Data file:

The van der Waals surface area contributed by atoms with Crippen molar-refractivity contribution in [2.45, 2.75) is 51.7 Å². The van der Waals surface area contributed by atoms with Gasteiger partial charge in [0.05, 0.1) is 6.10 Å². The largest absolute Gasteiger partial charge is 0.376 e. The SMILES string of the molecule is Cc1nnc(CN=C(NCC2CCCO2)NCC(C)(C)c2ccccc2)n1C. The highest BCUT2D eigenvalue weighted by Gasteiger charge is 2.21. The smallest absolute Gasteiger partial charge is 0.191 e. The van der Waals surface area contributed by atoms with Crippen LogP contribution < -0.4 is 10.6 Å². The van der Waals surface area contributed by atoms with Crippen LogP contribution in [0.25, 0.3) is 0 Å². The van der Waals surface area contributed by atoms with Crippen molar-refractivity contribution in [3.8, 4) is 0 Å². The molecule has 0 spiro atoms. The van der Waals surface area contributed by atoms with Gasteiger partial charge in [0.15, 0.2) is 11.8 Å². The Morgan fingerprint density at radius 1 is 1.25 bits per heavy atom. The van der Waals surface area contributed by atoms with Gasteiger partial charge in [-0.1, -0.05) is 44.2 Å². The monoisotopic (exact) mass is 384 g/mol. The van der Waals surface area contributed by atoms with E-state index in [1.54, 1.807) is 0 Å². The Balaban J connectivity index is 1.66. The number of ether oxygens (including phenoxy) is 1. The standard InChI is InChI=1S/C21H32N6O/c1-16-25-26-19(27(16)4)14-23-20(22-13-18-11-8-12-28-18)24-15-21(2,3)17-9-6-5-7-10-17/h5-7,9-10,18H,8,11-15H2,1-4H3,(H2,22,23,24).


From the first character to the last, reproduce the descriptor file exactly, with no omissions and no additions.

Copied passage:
The van der Waals surface area contributed by atoms with Crippen molar-refractivity contribution in [2.45, 2.75) is 51.7 Å². The van der Waals surface area contributed by atoms with Gasteiger partial charge in [0.05, 0.1) is 6.10 Å². The largest absolute Gasteiger partial charge is 0.376 e. The SMILES string of the molecule is Cc1nnc(CN=C(NCC2CCCO2)NCC(C)(C)c2ccccc2)n1C. The highest BCUT2D eigenvalue weighted by Gasteiger charge is 2.21. The smallest absolute Gasteiger partial charge is 0.191 e. The van der Waals surface area contributed by atoms with Crippen LogP contribution < -0.4 is 10.6 Å². The van der Waals surface area contributed by atoms with Crippen LogP contribution in [0.25, 0.3) is 0 Å². The van der Waals surface area contributed by atoms with Crippen molar-refractivity contribution in [3.8, 4) is 0 Å². The molecule has 0 spiro atoms. The van der Waals surface area contributed by atoms with Gasteiger partial charge in [0.15, 0.2) is 11.8 Å². The Morgan fingerprint density at radius 1 is 1.25 bits per heavy atom. The van der Waals surface area contributed by atoms with Gasteiger partial charge in [-0.1, -0.05) is 44.2 Å². The monoisotopic (exact) mass is 384 g/mol. The van der Waals surface area contributed by atoms with E-state index in [1.54, 1.807) is 0 Å². The Balaban J connectivity index is 1.66. The number of ether oxygens (including phenoxy) is 1. The standard InChI is InChI=1S/C21H32N6O/c1-16-25-26-19(27(16)4)14-23-20(22-13-18-11-8-12-28-18)24-15-21(2,3)17-9-6-5-7-10-17/h5-7,9-10,18H,8,11-15H2,1-4H3,(H2,22,23,24).